16. Green Crack looking perkier

  17. what's happening with these plants.

  18. Hi all, I hope all your grows are doing well. I have a question regarding feeding Auto plants. Taking into consideration that Autos don't get anywhere as big as normal plants How much and how often are you supposed to feed them. I have my 5 plants in 11l Pots in plant magic soil. They have started to flower, so I am feeding them plant magic bloom. The bottle says 3-5ml per litre but I have only fed them 1-1.5ml per litre once per week. They have only had 1 feed so far of Plant magic bloom, as I don't want to get nute burn, and I am guessing those recommendations on the bottle are for normal plants not auto's. can someone please enlighten as to how much and how often Auto's should be fed, and when to start using Plant magic Bloom Boost. I did also use Plant Magic Grow in veg stage, once again, less than the bottle recommends. Thanks G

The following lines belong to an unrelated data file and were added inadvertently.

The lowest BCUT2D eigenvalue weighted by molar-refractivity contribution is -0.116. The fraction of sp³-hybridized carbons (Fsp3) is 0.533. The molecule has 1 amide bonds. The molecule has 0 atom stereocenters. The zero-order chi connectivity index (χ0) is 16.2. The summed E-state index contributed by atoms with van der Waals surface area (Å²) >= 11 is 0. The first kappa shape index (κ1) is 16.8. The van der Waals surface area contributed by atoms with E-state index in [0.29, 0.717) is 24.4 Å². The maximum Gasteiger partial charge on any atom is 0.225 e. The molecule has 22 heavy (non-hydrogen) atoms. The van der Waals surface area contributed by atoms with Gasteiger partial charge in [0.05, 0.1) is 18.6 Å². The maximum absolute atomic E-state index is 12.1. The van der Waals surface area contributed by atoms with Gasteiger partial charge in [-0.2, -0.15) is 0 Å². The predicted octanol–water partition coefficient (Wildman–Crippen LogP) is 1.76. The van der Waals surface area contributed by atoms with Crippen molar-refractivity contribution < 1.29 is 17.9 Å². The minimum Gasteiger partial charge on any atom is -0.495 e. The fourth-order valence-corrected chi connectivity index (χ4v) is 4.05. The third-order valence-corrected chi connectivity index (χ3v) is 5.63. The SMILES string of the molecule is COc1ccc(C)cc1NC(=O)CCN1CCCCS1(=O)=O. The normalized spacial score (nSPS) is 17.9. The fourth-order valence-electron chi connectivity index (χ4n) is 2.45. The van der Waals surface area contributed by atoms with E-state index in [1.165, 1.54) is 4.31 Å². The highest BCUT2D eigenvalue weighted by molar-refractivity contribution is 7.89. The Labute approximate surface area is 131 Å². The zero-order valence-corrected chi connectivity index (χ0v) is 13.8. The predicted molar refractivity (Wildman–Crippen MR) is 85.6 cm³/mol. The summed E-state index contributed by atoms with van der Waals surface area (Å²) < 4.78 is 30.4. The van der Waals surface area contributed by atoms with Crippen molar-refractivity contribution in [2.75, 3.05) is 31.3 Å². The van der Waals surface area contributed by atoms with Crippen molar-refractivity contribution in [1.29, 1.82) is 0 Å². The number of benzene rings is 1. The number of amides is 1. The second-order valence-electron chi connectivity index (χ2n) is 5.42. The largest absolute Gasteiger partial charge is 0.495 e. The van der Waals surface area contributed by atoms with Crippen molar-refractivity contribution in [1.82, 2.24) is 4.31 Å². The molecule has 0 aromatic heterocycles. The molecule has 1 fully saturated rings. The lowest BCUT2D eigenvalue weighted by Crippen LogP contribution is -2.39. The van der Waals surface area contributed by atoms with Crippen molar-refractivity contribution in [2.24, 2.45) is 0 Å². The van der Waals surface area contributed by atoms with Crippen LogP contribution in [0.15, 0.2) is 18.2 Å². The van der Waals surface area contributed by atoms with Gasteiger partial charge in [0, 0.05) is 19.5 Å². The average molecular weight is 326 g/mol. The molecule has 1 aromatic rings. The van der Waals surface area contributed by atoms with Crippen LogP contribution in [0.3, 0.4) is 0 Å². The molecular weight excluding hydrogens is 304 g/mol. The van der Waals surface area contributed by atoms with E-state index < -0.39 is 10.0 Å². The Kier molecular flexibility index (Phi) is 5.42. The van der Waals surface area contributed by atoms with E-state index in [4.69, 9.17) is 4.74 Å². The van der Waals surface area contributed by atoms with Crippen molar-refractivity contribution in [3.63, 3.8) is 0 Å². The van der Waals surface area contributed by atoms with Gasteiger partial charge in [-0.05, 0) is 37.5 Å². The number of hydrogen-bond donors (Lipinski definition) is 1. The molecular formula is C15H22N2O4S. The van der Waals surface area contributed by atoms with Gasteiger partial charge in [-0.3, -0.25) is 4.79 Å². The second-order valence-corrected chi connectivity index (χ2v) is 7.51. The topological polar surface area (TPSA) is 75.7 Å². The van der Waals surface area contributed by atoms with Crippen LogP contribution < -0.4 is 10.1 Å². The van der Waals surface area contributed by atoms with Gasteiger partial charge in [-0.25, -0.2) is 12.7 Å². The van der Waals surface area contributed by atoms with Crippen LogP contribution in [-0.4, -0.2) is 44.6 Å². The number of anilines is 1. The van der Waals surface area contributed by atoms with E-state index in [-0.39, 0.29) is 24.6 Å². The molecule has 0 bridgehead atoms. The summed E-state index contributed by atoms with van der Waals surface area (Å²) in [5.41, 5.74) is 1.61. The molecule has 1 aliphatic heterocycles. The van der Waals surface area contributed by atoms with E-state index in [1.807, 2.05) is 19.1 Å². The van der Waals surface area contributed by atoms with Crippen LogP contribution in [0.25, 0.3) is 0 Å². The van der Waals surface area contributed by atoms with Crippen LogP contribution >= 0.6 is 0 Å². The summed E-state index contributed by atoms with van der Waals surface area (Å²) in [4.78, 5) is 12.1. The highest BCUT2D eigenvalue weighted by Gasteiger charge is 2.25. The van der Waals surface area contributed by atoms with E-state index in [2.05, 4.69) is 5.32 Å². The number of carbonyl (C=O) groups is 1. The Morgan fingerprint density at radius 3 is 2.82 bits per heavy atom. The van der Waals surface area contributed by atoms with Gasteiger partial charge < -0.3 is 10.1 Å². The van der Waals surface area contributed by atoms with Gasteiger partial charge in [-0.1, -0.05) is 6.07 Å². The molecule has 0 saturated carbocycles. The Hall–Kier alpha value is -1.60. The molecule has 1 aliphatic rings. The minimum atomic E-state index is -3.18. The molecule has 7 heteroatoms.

19. Hi Can someone take a look at these images and tell me what I am doing wrong or what is happening. I have planted 2 Autoflowering Green crack beginning of may. I transferred outside about 2-3 weeks ago. I am using Plant Magic soil supreme in 11l pots. I germinated the plants in Jiffy plugs and then transferred into pots once big enough. But as you can see from the images the leaves have got weird colouring on them. Can anyone identify what the problems could be. I have only just given them 0.75ml of plant magic soil grow in 0.75litre of water recommendation is 2ml to 1 litre, but I have read to give them under manufactures recommendation, while plants are still small and young and then to increase dosage as plants get older. Also plant magic soil should have enough nutrients in it to feed a young plant, not sure for how long though, until I am supposed to start feeding. See pictures below.
  20. Green Crack leaves turning yellow

  21. I put a a few girls down by a local stream as i wanted to know if the roots would utilize the water 1 foot below the ground. 2 months of no watering later and the girls are thriving. Why is there no weed plants on the side of every stream in the UK? Note: It rained a bit but not for a whole month, so can't figure out how they would of survived without the roots finding the water. Any thoughts?